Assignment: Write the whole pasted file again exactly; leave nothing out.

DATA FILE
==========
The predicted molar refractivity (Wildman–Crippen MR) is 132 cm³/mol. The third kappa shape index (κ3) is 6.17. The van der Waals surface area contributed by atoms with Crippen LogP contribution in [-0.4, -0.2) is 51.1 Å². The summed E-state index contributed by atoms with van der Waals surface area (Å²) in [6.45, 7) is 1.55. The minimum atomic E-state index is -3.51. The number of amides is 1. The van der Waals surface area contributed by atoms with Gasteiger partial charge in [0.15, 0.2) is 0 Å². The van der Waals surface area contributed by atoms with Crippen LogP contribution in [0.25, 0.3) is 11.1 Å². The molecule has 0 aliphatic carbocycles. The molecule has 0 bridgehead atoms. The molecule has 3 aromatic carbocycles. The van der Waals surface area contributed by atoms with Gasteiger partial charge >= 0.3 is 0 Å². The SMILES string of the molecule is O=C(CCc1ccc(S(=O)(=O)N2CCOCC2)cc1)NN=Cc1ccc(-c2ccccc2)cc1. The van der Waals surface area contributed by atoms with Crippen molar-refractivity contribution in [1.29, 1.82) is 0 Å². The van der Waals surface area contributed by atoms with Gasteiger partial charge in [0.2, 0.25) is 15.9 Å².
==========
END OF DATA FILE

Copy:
The predicted molar refractivity (Wildman–Crippen MR) is 132 cm³/mol. The third kappa shape index (κ3) is 6.17. The van der Waals surface area contributed by atoms with Crippen LogP contribution in [-0.4, -0.2) is 51.1 Å². The summed E-state index contributed by atoms with van der Waals surface area (Å²) in [6.45, 7) is 1.55. The minimum atomic E-state index is -3.51. The number of amides is 1. The van der Waals surface area contributed by atoms with Gasteiger partial charge in [0.15, 0.2) is 0 Å². The van der Waals surface area contributed by atoms with Crippen LogP contribution in [0.25, 0.3) is 11.1 Å². The molecule has 0 aliphatic carbocycles. The molecule has 0 bridgehead atoms. The molecule has 3 aromatic carbocycles. The van der Waals surface area contributed by atoms with Gasteiger partial charge >= 0.3 is 0 Å². The SMILES string of the molecule is O=C(CCc1ccc(S(=O)(=O)N2CCOCC2)cc1)NN=Cc1ccc(-c2ccccc2)cc1. The van der Waals surface area contributed by atoms with Crippen molar-refractivity contribution in [1.29, 1.82) is 0 Å². The van der Waals surface area contributed by atoms with Gasteiger partial charge in [0.2, 0.25) is 15.9 Å².